What's equally impressive is Ian Ogilvy's performance as Richard. A relative newcomer at the time (this was one of Ogilvy's first movies), he was starring in a movie that would be Price's 75th, and he managed to hold his own, with little effort. While much of the film has Price and Ogilvy doing their own thing (Price's character burning the heathens, Ogilvy's trying to catch him), the scenes with both are fantastic. And the best thing about Richard is he doesn't talk a lot of smack, he just gets it done.
If anything hurts General, it would be that some scenes run just too long. A perfect example of this is a scene where Richard is chasing John on horseback. For three minutes. Sure, three minutes doesn't sound like a long time, but it is when you are watching a couple of guys on horses galloping through the woods.
While the movie has little gore (or, rather, no gore by today's standards), General did well with what it had. A relatively low-budget movie ($30,000), it made up for the lack of grue with some well executed scenes. There's something uncomfortable about watching a man getting a needle shoved in his back as a test to see if he's one of Satan's minions. And when the blood is more of a smear than a splatter, and it still makes you squirm, you have to give director Michael Reeves props for pulling it off so well.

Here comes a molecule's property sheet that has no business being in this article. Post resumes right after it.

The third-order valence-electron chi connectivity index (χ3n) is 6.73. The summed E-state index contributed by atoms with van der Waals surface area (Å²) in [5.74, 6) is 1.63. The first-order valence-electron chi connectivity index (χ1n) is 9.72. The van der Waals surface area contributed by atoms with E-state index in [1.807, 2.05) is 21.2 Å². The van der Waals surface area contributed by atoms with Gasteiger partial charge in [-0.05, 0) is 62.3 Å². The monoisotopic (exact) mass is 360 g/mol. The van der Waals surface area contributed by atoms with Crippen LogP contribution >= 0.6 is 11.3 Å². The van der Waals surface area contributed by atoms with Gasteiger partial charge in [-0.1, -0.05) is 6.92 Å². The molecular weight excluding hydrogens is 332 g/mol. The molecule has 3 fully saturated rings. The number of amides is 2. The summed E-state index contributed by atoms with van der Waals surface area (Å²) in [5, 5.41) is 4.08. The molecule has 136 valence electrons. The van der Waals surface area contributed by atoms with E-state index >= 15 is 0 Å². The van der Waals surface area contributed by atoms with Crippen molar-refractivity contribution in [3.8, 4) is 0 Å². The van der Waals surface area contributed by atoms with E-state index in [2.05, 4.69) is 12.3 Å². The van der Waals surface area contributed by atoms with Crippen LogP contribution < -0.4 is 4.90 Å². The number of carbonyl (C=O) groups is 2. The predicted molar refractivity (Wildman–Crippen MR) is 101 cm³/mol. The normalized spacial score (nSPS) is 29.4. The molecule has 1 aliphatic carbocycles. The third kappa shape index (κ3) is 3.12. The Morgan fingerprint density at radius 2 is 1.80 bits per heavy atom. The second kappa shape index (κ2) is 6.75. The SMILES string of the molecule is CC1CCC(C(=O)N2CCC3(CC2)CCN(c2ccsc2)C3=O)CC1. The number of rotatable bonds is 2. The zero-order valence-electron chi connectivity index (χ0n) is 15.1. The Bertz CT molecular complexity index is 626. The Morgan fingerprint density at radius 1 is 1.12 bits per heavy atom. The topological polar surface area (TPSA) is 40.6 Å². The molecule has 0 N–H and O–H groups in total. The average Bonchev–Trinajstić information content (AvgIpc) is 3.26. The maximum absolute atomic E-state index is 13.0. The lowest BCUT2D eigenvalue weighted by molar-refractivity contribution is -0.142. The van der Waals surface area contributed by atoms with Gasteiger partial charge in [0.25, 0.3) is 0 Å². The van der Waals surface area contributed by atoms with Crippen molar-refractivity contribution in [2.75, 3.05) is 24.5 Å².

Sure, Witchfinder General trudges along a little too slowly in parts, but fortunately they are encompassed by some excellent scenes and rock solid performances making it worth the wait to get through them.
Video and Audio:
I was a little concerned about General's anamorphic 1.85:1 presentation when the movie first started. The opening scenes are soft and a little muddy. But once the opening credits roll, the picture gets noticeably sharper. There are still instances of softness and some too-dark scenes, but it's an overall impressive picture considering its age and its budget.
The mono soundtrack is more than adequate. General is dialogue driven, and the voices are always crisp and clear.
English, French and Spanish subtitles are available.
- Witchfinder General: Michael Reeves' Horror Classic
- Audio Commentary with Co-producer Philip Waddilove and Actor Ian Ogilvy
"Witchfinder General: Michael Reeves' Horror Classic" is a too short featurette about the too short career of Michael Reeves. Running about 26 minutes, "Classic" could easily go 45 more, as the information in the featurette is pretty interesting. There are some tidbits on the relationship between Reeves and Price — Reeves was bitter that his first choice for the role of Morgan, Halloween's Donald Pleasence was shot down for Price, and he let Price know he wasn't pleased with the decision.
The commentary with Philip Waddilove and Ian Ogilvy is a must listen. Fantastically moderated by film historian Steve Haberman, there are tons of tidbits, both technical and otherwise, to be heard. I enjoyed the commentary almost as much as I enjoyed the movie, and I can't recommend it highly enough.
Witchfinder General has Vincent Price in a really great role, so that alone should make it worth a rental. But coupled with Russell's creepily uncomfortable John and Ogilvy's asskicking Richard, it's a sure fire good time.